But this connection is just one of the precise details of interconnection between the prefiguring Buddhist philosophical analysis of the nature and functioning of reality and the subsequent confirmation by quantum theory.

The delicacy of quantum experiments that are now being performed is extraordinary; nature is now being questioned as to whether consciousness is significant in the construction of reality with increasing sophistication and precision, and the results are actually suggesting that an extraordinary second quantum revolution is on the horizon. Today there seems to be the beginnings of a movement away from a materialism which dogmatically asserts that there must be an external reality which is independent of consciousness, in the direction of the view that consciousness constitutes the foundational nature of reality not only at the quantum level, but at every level.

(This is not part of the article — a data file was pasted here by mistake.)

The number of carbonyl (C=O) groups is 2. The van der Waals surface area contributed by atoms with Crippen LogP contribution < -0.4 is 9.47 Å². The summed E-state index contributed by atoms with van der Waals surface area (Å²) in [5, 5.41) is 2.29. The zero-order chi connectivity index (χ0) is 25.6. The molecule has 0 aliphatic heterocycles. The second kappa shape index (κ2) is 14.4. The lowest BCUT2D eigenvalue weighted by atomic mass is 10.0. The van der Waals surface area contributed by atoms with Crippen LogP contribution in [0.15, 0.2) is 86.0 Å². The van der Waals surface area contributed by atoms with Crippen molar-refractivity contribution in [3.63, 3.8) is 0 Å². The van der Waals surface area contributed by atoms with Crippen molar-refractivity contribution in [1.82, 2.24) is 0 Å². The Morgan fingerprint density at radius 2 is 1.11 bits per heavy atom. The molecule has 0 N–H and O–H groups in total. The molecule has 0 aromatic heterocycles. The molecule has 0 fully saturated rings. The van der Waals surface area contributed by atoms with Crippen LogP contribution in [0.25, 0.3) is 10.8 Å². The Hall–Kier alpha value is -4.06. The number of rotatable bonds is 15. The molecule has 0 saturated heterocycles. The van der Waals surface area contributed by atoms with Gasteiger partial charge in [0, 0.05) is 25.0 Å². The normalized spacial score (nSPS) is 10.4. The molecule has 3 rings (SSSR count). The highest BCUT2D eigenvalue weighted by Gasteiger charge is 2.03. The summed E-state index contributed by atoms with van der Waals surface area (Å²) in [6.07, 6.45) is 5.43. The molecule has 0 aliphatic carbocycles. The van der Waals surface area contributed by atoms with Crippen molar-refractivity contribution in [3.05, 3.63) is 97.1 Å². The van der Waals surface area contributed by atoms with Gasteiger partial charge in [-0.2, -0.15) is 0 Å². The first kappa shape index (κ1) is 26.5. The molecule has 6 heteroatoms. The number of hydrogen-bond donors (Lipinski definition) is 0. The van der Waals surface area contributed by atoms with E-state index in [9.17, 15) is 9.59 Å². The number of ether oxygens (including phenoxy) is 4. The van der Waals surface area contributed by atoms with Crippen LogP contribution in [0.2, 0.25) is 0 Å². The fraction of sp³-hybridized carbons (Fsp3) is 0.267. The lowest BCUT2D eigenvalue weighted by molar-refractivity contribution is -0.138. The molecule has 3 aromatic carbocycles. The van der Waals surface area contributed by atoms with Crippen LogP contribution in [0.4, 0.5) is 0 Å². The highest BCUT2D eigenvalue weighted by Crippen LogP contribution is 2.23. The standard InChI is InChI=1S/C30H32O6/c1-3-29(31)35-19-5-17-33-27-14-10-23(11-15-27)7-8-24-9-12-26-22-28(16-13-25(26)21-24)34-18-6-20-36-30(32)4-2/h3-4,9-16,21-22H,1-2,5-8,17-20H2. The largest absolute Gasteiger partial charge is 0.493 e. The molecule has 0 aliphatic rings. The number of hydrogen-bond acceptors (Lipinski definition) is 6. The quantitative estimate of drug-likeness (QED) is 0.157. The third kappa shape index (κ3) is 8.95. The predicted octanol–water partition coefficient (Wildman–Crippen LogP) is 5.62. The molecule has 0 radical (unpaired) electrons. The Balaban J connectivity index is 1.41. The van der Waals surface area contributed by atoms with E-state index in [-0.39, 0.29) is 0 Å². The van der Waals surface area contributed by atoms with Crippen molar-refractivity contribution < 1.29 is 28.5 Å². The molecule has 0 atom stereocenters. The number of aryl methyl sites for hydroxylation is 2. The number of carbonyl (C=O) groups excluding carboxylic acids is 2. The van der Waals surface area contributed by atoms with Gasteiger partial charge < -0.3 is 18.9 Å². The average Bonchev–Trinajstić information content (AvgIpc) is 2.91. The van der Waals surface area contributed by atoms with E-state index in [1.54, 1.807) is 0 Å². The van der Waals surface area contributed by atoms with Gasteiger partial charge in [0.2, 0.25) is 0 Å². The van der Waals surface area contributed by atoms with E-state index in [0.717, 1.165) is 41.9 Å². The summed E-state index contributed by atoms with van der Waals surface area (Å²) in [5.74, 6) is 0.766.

The Mind-Only, school asserts that it is the mind that is interdependently instrumental in bringing phenomena into existence:

..all these various appearances, Do not exist as sensory objects which are other than consciousness. Their arising is like the experience of self knowledge. All appearances, from indivisible particles to vast forms, are mind.